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Her last day was the 28th of October, 1995. It was on that 28th of October when my friend, Mary Kingston, left this world. No one knows exactly what happened, or where she went, but she’s gone.
It all started at my house, 17 Can Street, Buckley, Michigan, when we had our annual Halloween party, which I hated. I was 15 and Mary was 13. All of my older sister’s friends came, and the house was packed. So, Mary and I, sick of all the partying, decided to take a walk through the fields down the road.
Once I finally found my mom, I said, “Mom, Mary and I are going to head to the cornfield. We’ll be back in time for dinner.”
“Okay, sweetie. You two have fun,” she replied while she finished up cleaning the endless amount of dishes.
Leading the way, Mary told me the stories she had read about all of the scarecrows in that field.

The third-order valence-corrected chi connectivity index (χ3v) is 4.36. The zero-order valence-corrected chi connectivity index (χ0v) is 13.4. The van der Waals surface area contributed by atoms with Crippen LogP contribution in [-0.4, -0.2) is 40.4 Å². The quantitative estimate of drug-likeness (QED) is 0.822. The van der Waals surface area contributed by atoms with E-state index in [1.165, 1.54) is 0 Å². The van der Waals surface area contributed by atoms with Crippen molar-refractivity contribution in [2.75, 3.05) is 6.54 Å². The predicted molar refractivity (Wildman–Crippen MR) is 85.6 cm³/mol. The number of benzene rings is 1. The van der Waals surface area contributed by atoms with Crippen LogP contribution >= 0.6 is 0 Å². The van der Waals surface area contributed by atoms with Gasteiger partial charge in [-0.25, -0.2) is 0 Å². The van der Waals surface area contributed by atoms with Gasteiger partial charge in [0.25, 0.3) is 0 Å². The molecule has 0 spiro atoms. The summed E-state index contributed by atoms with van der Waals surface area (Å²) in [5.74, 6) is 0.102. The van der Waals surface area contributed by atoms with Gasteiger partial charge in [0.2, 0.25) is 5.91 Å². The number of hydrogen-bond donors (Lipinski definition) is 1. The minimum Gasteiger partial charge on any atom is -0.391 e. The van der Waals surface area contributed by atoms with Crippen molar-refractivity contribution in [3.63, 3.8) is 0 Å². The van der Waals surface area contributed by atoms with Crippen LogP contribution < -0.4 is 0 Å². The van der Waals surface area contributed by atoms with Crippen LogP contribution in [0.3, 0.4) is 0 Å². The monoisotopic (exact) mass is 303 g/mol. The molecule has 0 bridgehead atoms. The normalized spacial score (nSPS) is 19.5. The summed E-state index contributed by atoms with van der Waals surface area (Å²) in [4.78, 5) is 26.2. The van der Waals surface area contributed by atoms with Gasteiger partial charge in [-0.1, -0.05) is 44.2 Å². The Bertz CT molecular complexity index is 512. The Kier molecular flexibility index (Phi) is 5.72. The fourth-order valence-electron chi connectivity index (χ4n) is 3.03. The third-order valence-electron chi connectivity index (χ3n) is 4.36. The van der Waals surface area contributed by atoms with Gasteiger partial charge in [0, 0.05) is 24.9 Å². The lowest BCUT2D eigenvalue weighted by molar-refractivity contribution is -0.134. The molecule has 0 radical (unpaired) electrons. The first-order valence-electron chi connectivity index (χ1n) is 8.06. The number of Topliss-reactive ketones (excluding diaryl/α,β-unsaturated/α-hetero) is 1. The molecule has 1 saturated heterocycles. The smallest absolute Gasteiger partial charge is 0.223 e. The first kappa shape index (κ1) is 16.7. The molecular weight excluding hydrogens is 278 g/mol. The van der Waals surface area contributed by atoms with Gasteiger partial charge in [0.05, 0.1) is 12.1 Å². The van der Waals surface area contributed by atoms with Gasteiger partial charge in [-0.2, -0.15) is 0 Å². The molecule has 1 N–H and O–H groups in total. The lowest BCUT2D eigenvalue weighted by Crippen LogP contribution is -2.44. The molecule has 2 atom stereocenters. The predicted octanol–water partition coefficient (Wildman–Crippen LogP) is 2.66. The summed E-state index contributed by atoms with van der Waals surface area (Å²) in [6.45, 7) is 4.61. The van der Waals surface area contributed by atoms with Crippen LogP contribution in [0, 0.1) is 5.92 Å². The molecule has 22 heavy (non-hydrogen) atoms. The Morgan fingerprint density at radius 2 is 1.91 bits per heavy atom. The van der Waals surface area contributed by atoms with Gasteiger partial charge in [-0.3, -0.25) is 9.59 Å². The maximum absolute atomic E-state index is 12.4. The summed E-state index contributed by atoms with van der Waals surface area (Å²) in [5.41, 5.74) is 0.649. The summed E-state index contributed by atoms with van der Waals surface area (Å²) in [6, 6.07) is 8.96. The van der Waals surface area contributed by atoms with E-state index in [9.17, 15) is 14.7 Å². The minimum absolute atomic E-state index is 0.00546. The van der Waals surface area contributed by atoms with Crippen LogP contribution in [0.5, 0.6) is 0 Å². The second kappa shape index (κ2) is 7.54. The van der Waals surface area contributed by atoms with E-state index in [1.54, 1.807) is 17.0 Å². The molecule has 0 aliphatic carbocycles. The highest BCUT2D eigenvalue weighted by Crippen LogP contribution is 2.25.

“Christopher Williams,” she said, calling out my name like it was a royal announcement. “Have you ever heard the stories of the scarecrows? I’m guessing not because I’m going to tell you right now,” she laughed and continued. “Legend says that every single scarecrow in the cornfield is possessed by someone’s spirit. Most likely, people from this town. This neighborhood. It started with one man who died from a scarecrow falling on him. It knocked him out and he drowned in a puddle. Sad. I know,” Mary said like it was nothing. “But anyway, where was I? Oh yeah. So then his spirit took over that scarecrow and began to steal the spirits of anyone who passed him, turning them into scarecrows just like him. Now, according to the myths, there are hundreds of scarecrows, waiting hungrily for their next lone soul to take for themselves.”